By J’Net Adams
They are the apple of your eye. Their energy is contagious and makes you feel young again. They are the ones to whom you want to give the world. That is also why they can make your journey to being debt–free more difficult. I’m talking about your kids. When they are young it’s not that bad, but it changes when they begin hitting double digits.
When my husband and I started to pay off our $50,000 of debt, our first child was 1 years old. Only thing he cared about at the time was food and a dry diaper. He didn’t care about toys –he’d rather play with the box they came in. He didn’t care about the name brand on his clothes because he planned to spill food on them. He didn’t care what type of shoes he wore because he was going to scuff them up as soon as possible.
For the two years that we paid off the $$50,000, we didn’t buy gifts in our household, go on trips, or eat out. Our 1–year–old was the only one who got clothes, and that was only because he was growing, and many of those clothes came from consignment stores.
I had no issue living my life this way and I am sure I could have done the same with a 7–year–old or 9–year–old. I had lost my job and we were $50,000 in debt, so toys, brand name clothes and extracurricular activities were the last things on my mind.
Most parents don’t see themselves in the same desperation that I was in because they have a regular job that provides a consistent paycheck. You may have a paycheck, but if you are living paycheck to paycheck while at the same time in debt you are pretty much in the same place I was when I had no job.
Many parents ask me how to get their teenager or their three kids to buy into the plan of paying off debt. First I remind them they are the parent – the one who works to put clothes on their back, food on the table, and sheets on the bed. I tell them they must have the courage to say no because those times will come and they must be prepared. I’ve mentioned the “Dream Sheet” before and I tell them make sure the child lists a dream on the sheet. If they list a Disneyland visit in three to five years, remind them of their Disneyland dream when they clamor for a toy.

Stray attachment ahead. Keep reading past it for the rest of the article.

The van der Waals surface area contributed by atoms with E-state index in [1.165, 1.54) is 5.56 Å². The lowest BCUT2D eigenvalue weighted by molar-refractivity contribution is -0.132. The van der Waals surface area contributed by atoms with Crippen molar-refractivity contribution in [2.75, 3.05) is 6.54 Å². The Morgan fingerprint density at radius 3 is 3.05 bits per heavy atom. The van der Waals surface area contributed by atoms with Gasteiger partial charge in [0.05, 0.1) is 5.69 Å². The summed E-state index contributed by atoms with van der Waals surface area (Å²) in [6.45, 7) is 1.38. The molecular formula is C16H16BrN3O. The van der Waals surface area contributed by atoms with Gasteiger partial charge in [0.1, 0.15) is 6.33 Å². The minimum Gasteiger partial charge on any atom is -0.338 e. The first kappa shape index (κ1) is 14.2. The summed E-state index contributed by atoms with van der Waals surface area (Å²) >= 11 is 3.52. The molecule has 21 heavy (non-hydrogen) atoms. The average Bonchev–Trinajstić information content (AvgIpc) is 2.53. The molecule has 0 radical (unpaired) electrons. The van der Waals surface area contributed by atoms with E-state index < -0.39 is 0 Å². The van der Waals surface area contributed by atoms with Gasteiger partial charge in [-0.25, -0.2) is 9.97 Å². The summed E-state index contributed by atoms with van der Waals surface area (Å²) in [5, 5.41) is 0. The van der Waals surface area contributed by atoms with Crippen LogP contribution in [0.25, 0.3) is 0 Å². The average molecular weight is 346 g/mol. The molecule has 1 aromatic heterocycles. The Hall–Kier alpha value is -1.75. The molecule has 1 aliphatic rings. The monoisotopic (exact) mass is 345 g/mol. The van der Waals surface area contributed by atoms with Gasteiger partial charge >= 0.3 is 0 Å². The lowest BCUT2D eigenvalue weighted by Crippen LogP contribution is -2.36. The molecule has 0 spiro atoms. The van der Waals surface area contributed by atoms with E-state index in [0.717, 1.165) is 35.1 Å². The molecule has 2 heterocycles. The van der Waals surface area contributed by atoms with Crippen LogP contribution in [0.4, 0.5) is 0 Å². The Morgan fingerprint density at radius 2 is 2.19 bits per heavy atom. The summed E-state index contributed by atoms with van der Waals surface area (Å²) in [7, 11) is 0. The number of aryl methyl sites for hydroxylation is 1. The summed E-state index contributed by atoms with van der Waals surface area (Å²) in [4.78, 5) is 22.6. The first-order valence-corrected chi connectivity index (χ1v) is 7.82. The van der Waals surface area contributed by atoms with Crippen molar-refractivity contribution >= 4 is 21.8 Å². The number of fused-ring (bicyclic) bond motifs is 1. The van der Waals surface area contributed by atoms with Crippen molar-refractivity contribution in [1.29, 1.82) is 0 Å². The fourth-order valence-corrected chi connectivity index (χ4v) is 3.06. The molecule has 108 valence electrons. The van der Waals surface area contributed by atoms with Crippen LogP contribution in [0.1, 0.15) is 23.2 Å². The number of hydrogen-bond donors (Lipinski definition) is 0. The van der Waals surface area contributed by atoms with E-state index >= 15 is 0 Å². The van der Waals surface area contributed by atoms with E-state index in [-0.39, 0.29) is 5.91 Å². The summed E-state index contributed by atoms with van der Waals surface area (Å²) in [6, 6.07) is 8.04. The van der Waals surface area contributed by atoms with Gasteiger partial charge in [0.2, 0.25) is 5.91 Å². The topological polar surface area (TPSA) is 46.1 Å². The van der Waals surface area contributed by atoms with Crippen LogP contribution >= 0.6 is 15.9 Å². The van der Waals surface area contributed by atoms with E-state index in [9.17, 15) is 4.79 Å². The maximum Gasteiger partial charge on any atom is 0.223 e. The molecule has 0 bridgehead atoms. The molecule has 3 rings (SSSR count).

Next make sure to fill their weekends and maybe some days with free fun activities. You may have to take a break on that $100 a month piano lesson or soccer league in order to pay down debt. Replace these activities with ones that are free. You may be surprised how many organizations have free events with bounce houses during the warm months.
What if your child is older? It is easier for them to understand the situation, but you must sit them down and explain it in full. Where parents go wrong is when they try to keep the kids in the dark about the financial problems. Teenagers are old enough to understand and old enough to help. A 13–year–old can start a babysitting service or mow lawns. A 16–year–old can go and get a job. It really doesn’t matter the age of the child. If they are too young to help then that means they are too young to really voice their opposition. If they are old enough to complain about the sacrifices that need to be made then they are old enough to help the household pay off debt quickly.
The bottom line is that paying off debt is what’s best for the entire household. It means less stress and more freedom. Yes, you all have to say no for a short time but if you work together you will be saying YES for the rest of your life!